San Juan, Puerto Rico

Last night when we entered our cabin, Alwan, our steward left us a towel-bat.img_2728.JPG

 Each night there is something. We’ve had a dog, a bird with sunglasses, and a sting ray. It’s fun to try and predict what will greet us next. Tonight I’m putting my money on an amoeba.



As I took off my shirt, which was bought especially for this cruise from Nordstrom’s, I felt a lump… the shirt. Can you believe the sales man had not taken that plastic thing off that screws up the garment if you try to remove it yourself? This is the second time Nordstrom has failed to remove one of those shielding devices. This cruise is cursed.


We entered the port of San Juan, the sky was blue, few clouds, and the temperature was heading to 82 degrees.dsc00247.JPG


When we were here about 4 years ago, the ship docked right in town. We could walk up a small incline and shop, eat, whatever. Now a new pier sits adjacent to the airport; a $5 per person ten minute cab ride to town. At least it was for us. We heard tales of $10 per person from some less savvy people. Rule #43; always ask for the cost in advance.


I searched for Hooters. As I mentioned, it was about to open when we were last here. I asked two cab drivers but they had never heard the word before. The last one sent me to a hotel called the Convent. (That’s what it was at one time). I knew it wasn’t anymore, but still I asked the bell captain in a very quiet voice about Hooters. No se senor.


The girl at the desk went to her “everything is in here” booklet, but came up empty. I even tried spelling it with a “J”.


So Puerto Rico is changing, but traffic on the narrow streets is the same as ever.


Michal wanted to go into the Coach Outlet store, so I wandered a bit and told her I’d meet her at the store. I saw a café that advertised their specialty dish; jalapeno cheese and conch in a fried fritter. I had to have that. I went in to see when they would start serving. We start at noon a woman sitting next to a cash register told me.


“But not today,” she said, “We’re having a water problem.”


Back to Coach to search for Michael. She was nowhere to be found. I went outside and stood on the narrow sidewalk. The sidewalks are only wide enough for two people to pass each other. Everyone deals with this in good spirit. (If this were NY there would be bodies littering the way.)


Soon Michael appeared across the street, came over, and I said, “Where were you?”


In Coach she said, “I looked all over the store for you, even upstairs.


There was no upstairs, but there was a lower level two steps down, which didn’t compute so I had one more question.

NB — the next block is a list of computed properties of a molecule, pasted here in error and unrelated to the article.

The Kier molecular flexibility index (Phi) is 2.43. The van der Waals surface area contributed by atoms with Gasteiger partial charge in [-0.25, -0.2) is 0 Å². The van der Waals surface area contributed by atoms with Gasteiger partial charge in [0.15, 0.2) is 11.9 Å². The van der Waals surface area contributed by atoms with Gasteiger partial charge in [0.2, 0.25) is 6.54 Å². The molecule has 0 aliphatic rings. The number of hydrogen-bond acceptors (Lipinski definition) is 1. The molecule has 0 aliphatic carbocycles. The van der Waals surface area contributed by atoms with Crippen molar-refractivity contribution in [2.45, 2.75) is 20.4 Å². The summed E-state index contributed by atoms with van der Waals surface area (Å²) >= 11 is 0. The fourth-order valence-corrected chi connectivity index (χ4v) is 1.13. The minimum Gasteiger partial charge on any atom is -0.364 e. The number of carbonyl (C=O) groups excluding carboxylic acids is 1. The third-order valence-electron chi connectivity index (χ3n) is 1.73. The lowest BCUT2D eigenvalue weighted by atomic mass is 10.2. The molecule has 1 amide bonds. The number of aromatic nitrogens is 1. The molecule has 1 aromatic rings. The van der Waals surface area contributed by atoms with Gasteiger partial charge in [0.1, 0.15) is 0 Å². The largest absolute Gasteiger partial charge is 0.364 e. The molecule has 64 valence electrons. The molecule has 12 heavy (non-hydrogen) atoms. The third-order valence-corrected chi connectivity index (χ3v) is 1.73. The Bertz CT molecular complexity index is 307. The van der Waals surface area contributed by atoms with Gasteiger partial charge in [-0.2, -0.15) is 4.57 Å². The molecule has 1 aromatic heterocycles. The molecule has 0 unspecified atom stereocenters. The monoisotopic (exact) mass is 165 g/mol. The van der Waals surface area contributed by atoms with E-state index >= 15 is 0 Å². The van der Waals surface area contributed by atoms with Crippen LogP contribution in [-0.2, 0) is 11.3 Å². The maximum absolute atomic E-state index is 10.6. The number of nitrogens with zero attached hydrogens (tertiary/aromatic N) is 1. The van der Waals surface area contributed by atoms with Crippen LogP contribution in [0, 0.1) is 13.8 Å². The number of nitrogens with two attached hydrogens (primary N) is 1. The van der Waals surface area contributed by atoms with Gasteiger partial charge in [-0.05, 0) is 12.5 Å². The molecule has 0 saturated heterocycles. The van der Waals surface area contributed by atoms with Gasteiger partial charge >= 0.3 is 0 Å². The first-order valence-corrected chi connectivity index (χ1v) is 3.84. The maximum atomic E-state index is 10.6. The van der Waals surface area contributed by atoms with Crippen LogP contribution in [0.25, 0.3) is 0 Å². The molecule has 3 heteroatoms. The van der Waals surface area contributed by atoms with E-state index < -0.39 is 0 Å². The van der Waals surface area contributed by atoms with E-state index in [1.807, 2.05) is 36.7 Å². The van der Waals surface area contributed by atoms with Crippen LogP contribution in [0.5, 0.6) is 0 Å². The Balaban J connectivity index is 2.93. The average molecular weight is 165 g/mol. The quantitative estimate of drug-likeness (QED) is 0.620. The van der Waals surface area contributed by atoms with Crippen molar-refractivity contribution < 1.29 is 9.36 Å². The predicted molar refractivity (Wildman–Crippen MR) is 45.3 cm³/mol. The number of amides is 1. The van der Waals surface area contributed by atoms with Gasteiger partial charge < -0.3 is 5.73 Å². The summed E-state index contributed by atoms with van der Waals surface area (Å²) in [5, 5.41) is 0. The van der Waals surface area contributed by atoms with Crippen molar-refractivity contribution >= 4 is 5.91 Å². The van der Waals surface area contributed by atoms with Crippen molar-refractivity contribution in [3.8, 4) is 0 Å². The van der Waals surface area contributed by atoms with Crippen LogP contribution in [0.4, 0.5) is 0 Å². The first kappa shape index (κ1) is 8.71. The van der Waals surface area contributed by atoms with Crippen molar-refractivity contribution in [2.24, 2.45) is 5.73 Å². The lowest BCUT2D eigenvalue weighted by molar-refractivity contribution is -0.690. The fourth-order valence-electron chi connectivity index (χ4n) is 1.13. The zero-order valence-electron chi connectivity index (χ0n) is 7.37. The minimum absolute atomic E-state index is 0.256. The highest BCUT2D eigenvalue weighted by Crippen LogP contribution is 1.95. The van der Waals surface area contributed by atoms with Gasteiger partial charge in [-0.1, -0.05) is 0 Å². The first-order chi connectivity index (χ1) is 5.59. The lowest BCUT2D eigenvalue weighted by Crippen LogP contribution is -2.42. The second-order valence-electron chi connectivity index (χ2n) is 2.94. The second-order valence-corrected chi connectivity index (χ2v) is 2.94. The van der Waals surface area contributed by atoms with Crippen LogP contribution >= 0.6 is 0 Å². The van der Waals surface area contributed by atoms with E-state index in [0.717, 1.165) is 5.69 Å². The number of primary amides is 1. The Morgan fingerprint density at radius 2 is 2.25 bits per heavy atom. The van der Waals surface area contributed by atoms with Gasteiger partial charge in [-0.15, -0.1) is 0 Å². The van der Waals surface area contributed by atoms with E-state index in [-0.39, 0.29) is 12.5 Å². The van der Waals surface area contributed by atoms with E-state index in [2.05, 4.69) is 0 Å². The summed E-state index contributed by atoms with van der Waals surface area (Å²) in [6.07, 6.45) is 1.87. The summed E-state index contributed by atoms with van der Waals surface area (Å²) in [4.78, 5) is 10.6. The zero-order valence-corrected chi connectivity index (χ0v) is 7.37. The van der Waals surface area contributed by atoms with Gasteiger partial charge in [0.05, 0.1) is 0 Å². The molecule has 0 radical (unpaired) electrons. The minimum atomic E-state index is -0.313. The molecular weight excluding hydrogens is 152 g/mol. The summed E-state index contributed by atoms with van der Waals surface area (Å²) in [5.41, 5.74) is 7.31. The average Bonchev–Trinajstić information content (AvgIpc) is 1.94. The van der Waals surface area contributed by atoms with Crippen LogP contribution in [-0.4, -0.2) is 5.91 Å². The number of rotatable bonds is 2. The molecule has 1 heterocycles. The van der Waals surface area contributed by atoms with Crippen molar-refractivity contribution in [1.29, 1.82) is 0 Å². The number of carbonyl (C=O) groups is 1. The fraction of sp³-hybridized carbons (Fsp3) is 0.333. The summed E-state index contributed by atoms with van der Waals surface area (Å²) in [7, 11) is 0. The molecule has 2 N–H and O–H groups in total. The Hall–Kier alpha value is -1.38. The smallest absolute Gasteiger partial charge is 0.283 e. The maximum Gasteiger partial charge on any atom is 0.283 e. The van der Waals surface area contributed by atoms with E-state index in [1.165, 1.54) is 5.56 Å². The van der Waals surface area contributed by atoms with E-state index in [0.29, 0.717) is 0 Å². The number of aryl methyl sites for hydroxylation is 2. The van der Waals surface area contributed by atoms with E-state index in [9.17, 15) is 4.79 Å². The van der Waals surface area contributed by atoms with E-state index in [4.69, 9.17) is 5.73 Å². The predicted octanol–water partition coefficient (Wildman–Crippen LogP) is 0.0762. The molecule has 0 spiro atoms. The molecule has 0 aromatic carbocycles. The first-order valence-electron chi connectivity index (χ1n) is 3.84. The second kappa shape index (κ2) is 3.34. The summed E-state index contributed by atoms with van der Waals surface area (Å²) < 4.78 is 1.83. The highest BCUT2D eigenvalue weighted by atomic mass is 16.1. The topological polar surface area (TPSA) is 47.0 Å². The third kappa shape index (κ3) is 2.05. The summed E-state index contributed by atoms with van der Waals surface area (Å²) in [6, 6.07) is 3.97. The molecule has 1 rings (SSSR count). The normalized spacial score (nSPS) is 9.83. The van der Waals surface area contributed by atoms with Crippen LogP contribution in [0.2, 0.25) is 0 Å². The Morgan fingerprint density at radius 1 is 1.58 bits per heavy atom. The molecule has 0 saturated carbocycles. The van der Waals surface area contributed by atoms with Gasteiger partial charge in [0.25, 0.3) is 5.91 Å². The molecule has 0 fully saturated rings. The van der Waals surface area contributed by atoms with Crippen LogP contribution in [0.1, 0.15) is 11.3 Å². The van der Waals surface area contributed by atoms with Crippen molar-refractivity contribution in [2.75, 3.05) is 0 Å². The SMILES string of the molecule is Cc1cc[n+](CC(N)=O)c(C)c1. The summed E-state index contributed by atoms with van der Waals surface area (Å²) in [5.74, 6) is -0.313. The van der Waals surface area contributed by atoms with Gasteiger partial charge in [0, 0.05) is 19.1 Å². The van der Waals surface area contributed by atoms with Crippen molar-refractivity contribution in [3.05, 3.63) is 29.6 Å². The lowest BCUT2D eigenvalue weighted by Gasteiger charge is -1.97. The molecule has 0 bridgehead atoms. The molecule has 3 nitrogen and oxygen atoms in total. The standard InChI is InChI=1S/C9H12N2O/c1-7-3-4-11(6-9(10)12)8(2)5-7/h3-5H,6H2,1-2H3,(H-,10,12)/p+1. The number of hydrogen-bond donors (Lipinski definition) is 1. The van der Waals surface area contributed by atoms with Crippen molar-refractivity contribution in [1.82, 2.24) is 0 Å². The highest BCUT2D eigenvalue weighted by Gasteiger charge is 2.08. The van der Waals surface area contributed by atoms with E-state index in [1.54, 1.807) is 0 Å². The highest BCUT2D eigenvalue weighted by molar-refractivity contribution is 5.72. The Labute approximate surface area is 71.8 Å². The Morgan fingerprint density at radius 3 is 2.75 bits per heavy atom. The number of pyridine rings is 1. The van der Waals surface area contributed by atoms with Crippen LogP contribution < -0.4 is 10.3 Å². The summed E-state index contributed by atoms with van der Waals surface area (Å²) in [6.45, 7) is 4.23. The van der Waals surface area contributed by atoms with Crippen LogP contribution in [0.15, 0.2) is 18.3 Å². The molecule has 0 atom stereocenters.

“Why were you across the street?”


“I was in Coach, but they had no deals.” she complained.


It was at that moment I made a stupid error. I pointed out that the Coach she was in was full retail. I was standing in front of the Coach Factory Outlet. Michael disappeared inside for another 30 minutes.


While waiting, I joined some people eating at outdoor tables. I ordered an Italian Beer, and the worst Nachos I have ever had. Think of Nachos and cheese in a can, warned up and spread out.img_2733.JPG

As I was eating, an older woman and her daughter drove up, and carried some covered pots inside. Lunch, I assume was homemade.


 A passing thought:

You know I try to eat anything I don’t recognize just for the experience. I found my stopping point. This was on the menu last night; Cock-a Leekie soup with one of the main ingredients, prunes. I couldn’t shake the image of what might be to come.


Another passing thought:


Remember I complained about no smiles from the Portuguese?

When I was in the Canary Islands, I thought they were owned by Portugal. Not so, while fairly independent, they are Spanish and that is what they speak.


So each time I said “obrigado” which is “thank you” in Portuguese, it sounded to them like I was saying “abogado”, which is “lawyer” in Spanish. So when I handed over a tip for good service, I smiled and said “lawyer”. This cruise is cursed.


Before dinner, I went to the second production show, Music In Motion. I sat in the front row. It was again, a parade of song and dance with spectacular scenery changes. The presence and great sound of the live band added to it all.


At the end of show, the cast did their bows and received a huge standing ovation. As the performers were beaming, the hands were clapping, and a few “bravos” were shouted, Cruise Director Karen, British you know, came on stage and said, and I am quoting, “Please give it up for the Royal Caribbean Singers and Dancers.” What is it about Cruise Directors?


Ah well, tomorrow night we can give it up for Yasha Konviser, from Russia with love violin virtuoso.


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